Woody vegetation groups and diversity along the altitudinal gradient in mountain forest: Case study of Kahuzi-Biega National Park and its surroundings, RD Congo
By: Gérard Imani, Louis Zapfack, John Kalume, Bernard Riera, Legrand Cirimwami, Faustin Boyemba
Key Words: Forest type, Woody distribution, Diversity, Altitude, Mountain forest.
J. Bio. Env. Sci. 8(6), 134-150, June 2016.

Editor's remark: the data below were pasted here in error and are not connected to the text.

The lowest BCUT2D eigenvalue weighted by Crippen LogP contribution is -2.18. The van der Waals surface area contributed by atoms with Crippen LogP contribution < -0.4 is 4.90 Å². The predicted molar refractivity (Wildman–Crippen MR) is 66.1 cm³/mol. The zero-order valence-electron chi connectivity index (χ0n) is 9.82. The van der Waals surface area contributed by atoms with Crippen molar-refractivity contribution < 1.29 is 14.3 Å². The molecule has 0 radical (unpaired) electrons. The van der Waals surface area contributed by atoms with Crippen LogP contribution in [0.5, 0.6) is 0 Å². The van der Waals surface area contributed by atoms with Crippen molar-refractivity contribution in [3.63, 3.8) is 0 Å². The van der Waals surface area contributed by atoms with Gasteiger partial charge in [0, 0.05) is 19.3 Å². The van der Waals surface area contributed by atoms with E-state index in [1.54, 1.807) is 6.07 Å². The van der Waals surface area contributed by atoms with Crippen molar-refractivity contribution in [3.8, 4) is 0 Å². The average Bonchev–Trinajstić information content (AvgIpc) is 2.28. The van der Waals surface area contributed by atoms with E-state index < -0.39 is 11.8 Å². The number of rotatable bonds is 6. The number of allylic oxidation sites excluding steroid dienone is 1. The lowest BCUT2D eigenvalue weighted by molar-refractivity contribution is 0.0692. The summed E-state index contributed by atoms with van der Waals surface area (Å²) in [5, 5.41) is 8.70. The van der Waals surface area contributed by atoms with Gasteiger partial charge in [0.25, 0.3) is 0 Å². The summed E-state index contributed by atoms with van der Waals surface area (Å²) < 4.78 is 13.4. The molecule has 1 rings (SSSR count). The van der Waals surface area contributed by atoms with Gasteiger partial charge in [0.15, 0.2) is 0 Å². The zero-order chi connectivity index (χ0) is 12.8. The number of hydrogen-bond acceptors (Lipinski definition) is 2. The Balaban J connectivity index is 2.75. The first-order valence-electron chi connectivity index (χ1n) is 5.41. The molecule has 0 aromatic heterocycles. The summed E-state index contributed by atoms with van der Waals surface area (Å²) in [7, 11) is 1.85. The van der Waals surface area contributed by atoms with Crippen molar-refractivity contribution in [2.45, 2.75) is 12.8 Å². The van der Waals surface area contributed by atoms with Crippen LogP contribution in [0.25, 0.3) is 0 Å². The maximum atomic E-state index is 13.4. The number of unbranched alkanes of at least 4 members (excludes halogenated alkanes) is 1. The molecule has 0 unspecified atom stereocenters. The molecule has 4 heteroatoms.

This study aims to determine the type of mountain forests in the Albertine Rift, to understand the distribution of woody species DBH ≥ 10 cm and their diversity. The investigations were conducted within 30 plots of 1 hectare located in Kahuzi Biega National Park and surrounding areas in DR Congo into mountain forest only. In total 16 797 individuals belonging to 212 specific taxa, 161 genera and 66 families were asses. Four forests types were identified along an altitudinal gradient using a hierarchical clustering (HCS) coupled to a correspondence analysis (AFC). These types are sub-mountain (1250-1500 m), lower mountain horizon (1500-1800 m), medium mountain horizon (1800-2400 m) and upper mountain horizon (2400-2600 m). Each forest type is characterized by a specific number of indicators species. The Sarcochore is the dissemination mode which dominates in the lower altitudes (1250-1800 m) and the Ballochore within higher altitudes (1800-2600 m). Based on the analyzes of variance (ANOVA), regression and correlation, the results showed that in general woody diversity decreases as altitude increases but exceptionally, only the specific abundance was positively correlated with the elevation. The additional study of the structural variability in forest types distinguished remains important to improve the understanding of functioning of these mountain ecosystems and ensure their better sustainability.